‘That part of the brain is associated with feelings of wellbeing. Increased brain activity in that region also correlates with a stronger immune response to flu vaccine.’
The bottom line is that the rave reviews you’ve heard or read about Mindfulness and mediation are probably true and well-supported by reputable, validated research….They can help you with stress relief, anger management, depression, anxiety and much more.
My goal with this article was to open a door. The Mindfulness and Meditation door that’s been understandably shut or ajar for you.
I wanted to offer a view that’s different to what you might have seen before.
A view that doesn’t make you feel like you have to change who you are fundamentally, in order to benefit from meditation. A view that is broader than the image of sitting painfully in lotus position at sunrise pretending not to think of your very busy, stressful day ahead.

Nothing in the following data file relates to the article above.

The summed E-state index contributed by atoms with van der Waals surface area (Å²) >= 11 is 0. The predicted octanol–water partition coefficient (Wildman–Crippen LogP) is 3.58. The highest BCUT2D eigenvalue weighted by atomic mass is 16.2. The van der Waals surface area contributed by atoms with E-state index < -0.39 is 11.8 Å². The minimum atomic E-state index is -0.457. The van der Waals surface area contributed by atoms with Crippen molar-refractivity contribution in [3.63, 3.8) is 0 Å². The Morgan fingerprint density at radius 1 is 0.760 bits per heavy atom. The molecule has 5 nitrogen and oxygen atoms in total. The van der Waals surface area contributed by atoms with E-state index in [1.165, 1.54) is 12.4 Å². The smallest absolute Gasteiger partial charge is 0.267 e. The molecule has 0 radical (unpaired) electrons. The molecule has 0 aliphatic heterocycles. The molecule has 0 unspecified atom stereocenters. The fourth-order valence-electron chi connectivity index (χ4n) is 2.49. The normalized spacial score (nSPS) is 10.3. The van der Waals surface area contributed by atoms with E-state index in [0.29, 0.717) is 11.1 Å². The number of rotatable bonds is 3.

I invite you to do 3 things:
- Try out doing something Mindfully – choose an everyday activity, give it your full attention and notice everything…how it feels, sounds, tastes and the thoughts that arise as you go. Practice keeping your attention on the activity, returning to the sensations of it when you catch your mind heading elsewhere. Consider doing it this way everyday. (Brushing teeth and showering are examples of good ones to try.)
- Look out for more to come on this – I intend to offer a lot more this year on ways you can reap the stress relief rewards that other people seem to…but in a way that suits you.
- Share your thoughts, experiences or questions in the comments below, or if you prefer, shoot me an email. I would love to hear from you about what you want to know more about and what you’d find helpful.